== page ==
Video

Video Not Even Monks Spared From Thailand’s Junta-Backed Morality Push

With Thailand’s military government firmly in control after May’s bloodless coup, authorities are carrying out plans they say are aimed at restoring discipline, morality and patriotism to all Thais. The measures include a crackdown on illegal gambling, education reforms to promote students’ moral development, and a new 24-hour phone hotline for citizens to report misbehaving monks. Steve Sandford reports from Bangkok.
Video

Video Virtual Program Teaches Farming Skills

In a fast-changing world beset by unpredictable climate conditions, farmers cannot afford to ignore new technology. Researchers in Australia are developing an online virtual world program to share information about climate change and more sustainable farming techniques for sugar cane growers. As VOA's Zlatica Hoke reports, the idea is to create a wider support network for farmers.
Video

Video Airline Expert: Missile will Show Signature on Debris

The debris field from Malaysia Airlines Flight 17 is spread over a 21-kilometer radius in eastern Ukraine. It is expected to take investigators months to sort through the airplane pieces to learn about the missile that brought down the jetliner and who fired it. VOAs Carolyn Presutti explains how this work will be done.
Video

Video Treatment for Childhood Epilepsy Heats up Medical Marijuana Debate

In the United States, marijuana is classed as an illegal drug by the federal government. But nearly half the states have legalized it, to some degree. Proponents say some strains of marijuana might have exceptional health benefits, for treating pain or inflammation in chronic conditions such as cancer, multiple sclerosis and epilepsy. Shelley Schlender reports on a strain of medical marijuana developed in Colorado that is reputed to reduce seizures in childhood epilepsy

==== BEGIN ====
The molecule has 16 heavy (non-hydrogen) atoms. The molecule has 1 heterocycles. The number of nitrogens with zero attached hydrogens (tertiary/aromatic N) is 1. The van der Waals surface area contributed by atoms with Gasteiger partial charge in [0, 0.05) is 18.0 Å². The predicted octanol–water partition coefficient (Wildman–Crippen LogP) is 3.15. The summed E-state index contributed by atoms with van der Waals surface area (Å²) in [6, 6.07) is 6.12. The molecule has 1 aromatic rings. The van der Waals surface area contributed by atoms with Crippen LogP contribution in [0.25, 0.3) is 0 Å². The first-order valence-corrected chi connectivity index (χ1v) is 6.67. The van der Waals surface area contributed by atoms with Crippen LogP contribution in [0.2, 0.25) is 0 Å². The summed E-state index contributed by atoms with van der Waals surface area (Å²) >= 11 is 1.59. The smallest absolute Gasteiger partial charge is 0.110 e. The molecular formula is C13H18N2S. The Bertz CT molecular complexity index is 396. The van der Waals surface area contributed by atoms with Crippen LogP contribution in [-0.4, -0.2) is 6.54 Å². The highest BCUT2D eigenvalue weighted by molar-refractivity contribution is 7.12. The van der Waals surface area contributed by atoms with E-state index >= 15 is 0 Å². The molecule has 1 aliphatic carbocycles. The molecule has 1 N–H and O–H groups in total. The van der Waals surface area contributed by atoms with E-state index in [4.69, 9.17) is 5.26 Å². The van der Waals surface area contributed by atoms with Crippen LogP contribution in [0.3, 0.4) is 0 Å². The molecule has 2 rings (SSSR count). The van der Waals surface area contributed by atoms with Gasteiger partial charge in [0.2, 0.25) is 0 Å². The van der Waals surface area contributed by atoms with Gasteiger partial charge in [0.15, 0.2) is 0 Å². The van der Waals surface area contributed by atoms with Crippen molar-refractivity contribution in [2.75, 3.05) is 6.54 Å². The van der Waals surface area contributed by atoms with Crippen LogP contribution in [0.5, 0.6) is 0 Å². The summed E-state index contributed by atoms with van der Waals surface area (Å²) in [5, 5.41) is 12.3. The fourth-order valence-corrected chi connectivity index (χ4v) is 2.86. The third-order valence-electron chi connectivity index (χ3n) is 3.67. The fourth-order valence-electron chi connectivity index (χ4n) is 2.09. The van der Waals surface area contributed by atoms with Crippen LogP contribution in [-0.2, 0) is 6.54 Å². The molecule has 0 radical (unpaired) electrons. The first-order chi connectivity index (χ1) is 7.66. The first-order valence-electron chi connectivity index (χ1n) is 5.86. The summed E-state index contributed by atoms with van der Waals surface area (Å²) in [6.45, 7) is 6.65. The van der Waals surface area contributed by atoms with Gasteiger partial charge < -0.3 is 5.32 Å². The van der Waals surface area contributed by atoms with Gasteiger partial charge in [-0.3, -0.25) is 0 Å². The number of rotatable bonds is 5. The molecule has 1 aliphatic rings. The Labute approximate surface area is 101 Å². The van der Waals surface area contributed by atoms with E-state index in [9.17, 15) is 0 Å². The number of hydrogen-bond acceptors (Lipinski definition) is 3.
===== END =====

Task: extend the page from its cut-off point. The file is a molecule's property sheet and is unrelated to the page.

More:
Video

Video Airbus Adds Metal 3D Printed Parts to New Jets

By the end of this year, European aircraft manufacturing consortium Airbus plans to deliver the first of its new, extra-wide-body passenger jets, the A350-XWB. Among other technological innovations, the new plane will also incorporate metal parts made in a 3-D printer. VOA's George Putic has more.
Video

Video AIDS Conference Welcomes Exciting Developments in HIV Treatment, Prevention

Significant strides have been made in recent years toward the treatment and prevention of HIV, the virus that causes AIDS. This year, at the International AIDS Conference, the AIDS community welcomed progress on a new pill that may prevent transmission of the deadly virus. VOA’s Anita Powell reports from Melbourne, Australia.
Video

Video IAEA: Iran Turns its Enriched Uranium Into Less Harmful Form

Iran has converted its stockpiles of enriched uranium into a less dangerous form that is more difficult to use for nuclear weapons, according to the United Nations’ Atomic Energy Agency. The move complies with an interim deal reached with Western powers on Iran's nuclear program last year, in exchange for easing of sanctions. Henry Ridgwell reports for VOA from London.

AppleAndroid